Cordycepin increases nonrapid eye movement sleep via adenosine receptors in rats

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Cordycepin (3 ′ -deoxyadenosine) is a naturally occurring adenosine analogue and one of the bioactive constituents isolated from Cordyceps militaris/Cordyceps sinensis, species of the fungal genus Cordyceps. It has traditionally been a prized Chinese folk medicine for the human well-being. Because of similarity of chemical structure of adenosine, cordycepin has been focused on the diverse effects of the central nervous systems (CNSs), like sleep regulation. Therefore, this study was undertaken to know whether cordycepin increases the natural sleep in rats, and its effect is mediated by adenosine receptors (ARs). Sleep was recorded using electroencephalogram (EEG) for 4 hours after oral administration of cordycepin in rats. Sleep architecture and EEG power spectra were analyzed. Cordycepin reduced sleep-wake cycles and increased nonrapid eye movement (NREM) sleep. Interestingly, cordycepin increased θ (theta) waves power density during NREM sleep. In addition, the protein levels of AR subtypes (A 1, A 2A, and A 2B) were increased after the administration of cordycepin, especially in the rat hypothalamus which plays an important role in sleep regulation. Therefore, we suggest that cordycepin increases theta waves power density during NREM sleep via nonspecific AR in rats. In addition, this experiment can provide basic evidence that cordycepin may be helpful for sleep-disturbed subjects. © 2013 Zhenzhen Hu et al.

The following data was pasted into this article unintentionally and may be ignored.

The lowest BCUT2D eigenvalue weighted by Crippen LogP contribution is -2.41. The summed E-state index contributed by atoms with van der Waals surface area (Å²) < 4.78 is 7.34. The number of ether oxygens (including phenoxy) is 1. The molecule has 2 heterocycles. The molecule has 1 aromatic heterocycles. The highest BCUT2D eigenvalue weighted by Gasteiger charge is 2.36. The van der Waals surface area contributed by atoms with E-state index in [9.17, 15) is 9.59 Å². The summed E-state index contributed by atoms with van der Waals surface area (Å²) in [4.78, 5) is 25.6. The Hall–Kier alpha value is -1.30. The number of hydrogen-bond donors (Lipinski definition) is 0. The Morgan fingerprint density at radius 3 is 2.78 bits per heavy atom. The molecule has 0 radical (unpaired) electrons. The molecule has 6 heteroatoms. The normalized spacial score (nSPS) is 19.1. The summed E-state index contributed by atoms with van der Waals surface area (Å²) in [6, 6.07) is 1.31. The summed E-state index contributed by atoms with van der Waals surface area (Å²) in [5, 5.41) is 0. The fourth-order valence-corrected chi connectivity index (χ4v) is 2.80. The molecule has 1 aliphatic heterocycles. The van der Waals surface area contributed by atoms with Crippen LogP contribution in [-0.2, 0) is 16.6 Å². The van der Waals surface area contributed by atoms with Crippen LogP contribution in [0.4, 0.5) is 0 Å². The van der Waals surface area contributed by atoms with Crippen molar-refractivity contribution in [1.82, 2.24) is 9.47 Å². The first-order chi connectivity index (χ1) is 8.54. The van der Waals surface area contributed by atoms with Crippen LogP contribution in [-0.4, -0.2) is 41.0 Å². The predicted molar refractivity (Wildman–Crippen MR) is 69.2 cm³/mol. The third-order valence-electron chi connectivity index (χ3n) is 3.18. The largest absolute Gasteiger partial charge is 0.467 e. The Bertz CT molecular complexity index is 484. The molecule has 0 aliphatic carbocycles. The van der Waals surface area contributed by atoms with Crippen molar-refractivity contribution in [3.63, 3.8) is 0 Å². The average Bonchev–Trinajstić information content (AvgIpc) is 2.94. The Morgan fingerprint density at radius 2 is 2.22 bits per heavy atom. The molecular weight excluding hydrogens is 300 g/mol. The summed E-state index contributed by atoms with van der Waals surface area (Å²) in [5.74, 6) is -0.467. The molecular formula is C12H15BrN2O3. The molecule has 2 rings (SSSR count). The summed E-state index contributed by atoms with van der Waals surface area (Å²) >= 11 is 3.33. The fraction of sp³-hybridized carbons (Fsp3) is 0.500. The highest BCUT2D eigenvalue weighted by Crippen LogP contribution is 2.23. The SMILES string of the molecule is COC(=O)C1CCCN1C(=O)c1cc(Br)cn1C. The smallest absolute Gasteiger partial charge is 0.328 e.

Hu, Z., Lee, C. I., Shah, V. K., Oh, E. H., Han, J. Y., Bae, J. R., … Oh, K. W. (2013). Cordycepin increases nonrapid eye movement sleep via adenosine receptors in rats. Evidence-Based Complementary and Alternative Medicine, 2013.

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